Under this head the Jackson Mississippi Crisis pays the following tribute to the private soldier:
Justice has never been done him. His virtuous merit and unobtrusive patriotism have never been justly estimated. We do not speak of the regular soldier, who makes the army his trade for twelve dollars per month. We do not include the coward, who skulks; nor the vulgarian, who can perpetrate acts of meanness; nor the laggard, who must be forced to fight for his home and country. These are not the subjects of our comment. We speak of the great body of citizen soldiery who constitute the provisional army of the Confederacy, and who, at the sound of a trumpet and drum, marched out with rifle or musket to fight–to repel their country’s invaders, or perish on that soil which their fathers bequeathed, with the glorious boon of civil liberty. These are the gallant men of whom we write, and these have saved the country; these have made a breastwork of their manly bosoms to shield the sacred precinct of altar-place and fire-side. Among these private soldiers are to be found men of culture, men of gentle training, men of intellect, men of social position, men of character at home, men endeared to a domestic circle of refinement and elegance, men of wealth, men who gave tone and character to the society in which they moved, and men who for conscience’ sake have made a living sacrifice of property, home, comfort, and are ready to add crimson life to the holy offering. Many of these, if they could have surrendered honor and a sense of independence, could have remained in possession of all these elegances and comforts. But they felt like the Roman who said, “Put honor in one hand and death in the other, and I will look on both indifferently.” Without rank, without title, without anticipated distinction, animated only by the highest and noblest sentiments which can influence our common nature, the private labors, and toils, and marches, and fights; endures hunger and thirst, and fatigue; through watchings, and weariness, and sleepless nights, and cheerless, laborious days, he holds up before him the one glorious prize–“Freedom to my country;” “Independence and my home!” If we can suppose the intervention of less worthy motive, the officer, and not the private, is the man whose merit must commingle such alloy. The officer may become renowned–the private never reckons upon that; the officer may live in history–the private looks to no such record; the officer may attract the public gaze–the private does not look for such recognition; the officer has a salary–the private only a monthly stipend, the amount of which he has been accustomed to pay to some field laborer on his rich domains; the officer may escape harm in battle by reason of distance–the private must face the storm of death; the officer moves on horseback–the private on foot; the officer carries a sword, the emblem of authority, and does not fight–the private carries his musket, and does all the fighting. The battle has been fought–the victory won; and Lee, or Longstreet, or others, have achieved a glorious success; but that success was attained by the private soldier, at the cost of patriot blood, of shattered bones, and torn and mangled muscle and nerves! We do not mean to under-estimate the officer, or disparage his courage, or his patriotism. We draw the parallel for another purpose, and that is, to show, if other than the highest human motive prompts the soldier to action. It is the officer, and not the private, who is not liable to feel its influence.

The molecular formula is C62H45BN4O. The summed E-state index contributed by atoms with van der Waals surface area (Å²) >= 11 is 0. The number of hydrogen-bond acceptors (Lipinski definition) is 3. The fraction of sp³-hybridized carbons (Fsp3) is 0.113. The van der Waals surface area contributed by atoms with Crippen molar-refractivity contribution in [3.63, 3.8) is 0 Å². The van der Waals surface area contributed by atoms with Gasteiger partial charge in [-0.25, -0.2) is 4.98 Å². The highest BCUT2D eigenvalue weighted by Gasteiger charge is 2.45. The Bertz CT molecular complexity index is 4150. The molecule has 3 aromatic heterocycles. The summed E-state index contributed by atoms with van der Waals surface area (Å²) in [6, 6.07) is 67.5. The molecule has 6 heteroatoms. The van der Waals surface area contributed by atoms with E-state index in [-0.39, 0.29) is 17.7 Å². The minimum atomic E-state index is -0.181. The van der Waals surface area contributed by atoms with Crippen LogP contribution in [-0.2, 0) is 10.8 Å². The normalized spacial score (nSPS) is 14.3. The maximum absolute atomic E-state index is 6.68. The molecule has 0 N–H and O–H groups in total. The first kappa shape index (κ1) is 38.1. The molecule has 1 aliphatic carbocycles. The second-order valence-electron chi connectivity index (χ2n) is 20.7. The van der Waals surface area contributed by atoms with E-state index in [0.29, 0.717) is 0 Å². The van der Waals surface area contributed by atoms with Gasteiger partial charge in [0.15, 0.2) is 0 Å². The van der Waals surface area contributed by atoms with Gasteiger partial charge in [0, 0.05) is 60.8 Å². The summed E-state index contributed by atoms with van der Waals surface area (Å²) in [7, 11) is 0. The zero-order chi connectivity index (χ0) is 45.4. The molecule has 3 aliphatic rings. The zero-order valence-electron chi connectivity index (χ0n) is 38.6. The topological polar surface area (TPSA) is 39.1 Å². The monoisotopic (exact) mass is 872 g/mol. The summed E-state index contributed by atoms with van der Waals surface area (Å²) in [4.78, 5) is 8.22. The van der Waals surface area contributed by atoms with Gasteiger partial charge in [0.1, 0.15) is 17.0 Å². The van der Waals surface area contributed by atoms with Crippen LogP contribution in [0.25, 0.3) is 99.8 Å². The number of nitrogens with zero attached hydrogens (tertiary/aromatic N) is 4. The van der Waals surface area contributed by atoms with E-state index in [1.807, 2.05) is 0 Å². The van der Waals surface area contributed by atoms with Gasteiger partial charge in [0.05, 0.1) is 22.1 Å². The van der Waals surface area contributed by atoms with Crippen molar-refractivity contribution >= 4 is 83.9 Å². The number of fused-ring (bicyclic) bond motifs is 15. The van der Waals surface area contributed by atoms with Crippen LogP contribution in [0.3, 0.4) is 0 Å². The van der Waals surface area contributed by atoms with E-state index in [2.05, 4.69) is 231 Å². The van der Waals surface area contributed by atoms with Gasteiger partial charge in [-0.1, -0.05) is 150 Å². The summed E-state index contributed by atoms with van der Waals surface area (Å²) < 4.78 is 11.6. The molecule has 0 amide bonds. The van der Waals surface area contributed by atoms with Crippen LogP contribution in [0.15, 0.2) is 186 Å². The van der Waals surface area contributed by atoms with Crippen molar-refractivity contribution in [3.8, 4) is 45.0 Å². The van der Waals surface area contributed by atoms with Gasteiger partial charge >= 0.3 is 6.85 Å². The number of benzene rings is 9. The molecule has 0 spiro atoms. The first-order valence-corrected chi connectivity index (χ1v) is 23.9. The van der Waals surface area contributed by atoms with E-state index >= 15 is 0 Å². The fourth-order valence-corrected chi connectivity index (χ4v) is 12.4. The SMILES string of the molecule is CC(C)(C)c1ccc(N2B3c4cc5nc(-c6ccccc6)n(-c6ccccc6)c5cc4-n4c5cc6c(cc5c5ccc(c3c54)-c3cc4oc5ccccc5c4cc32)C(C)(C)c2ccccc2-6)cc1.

We have often felt pained and annoyed at the flippant reference to the privates, while the unreasoning speaker seemed to regard the officers as the prime and meritorious agents of all that is done. Why, in those ranks is an amount of intellect which would instruct and astonish a satesman. In those ranks the merit of every officer and every action is settled unappealably. In those ranks there is public virtue and capacity enough to construct a government, and administer its civil and military offices. The opinion of these men will guide the historians, and fix the merit of generals and statesmen. The opinion of these men will be, and ought to be, omnipotent with the people and government of the Confederacy. Heaven bless these brave, heroic men! Our heart warms to them. Our admiration of their devotion and heroism is without limit. Their devotion to principle amounts to moral sublimity. We feel their sufferings, and share their hopes, and desire to be identified in our day and generation with such a host of spirits, tried and true, who bend the knee to none but God, and render homage only to worth and merit.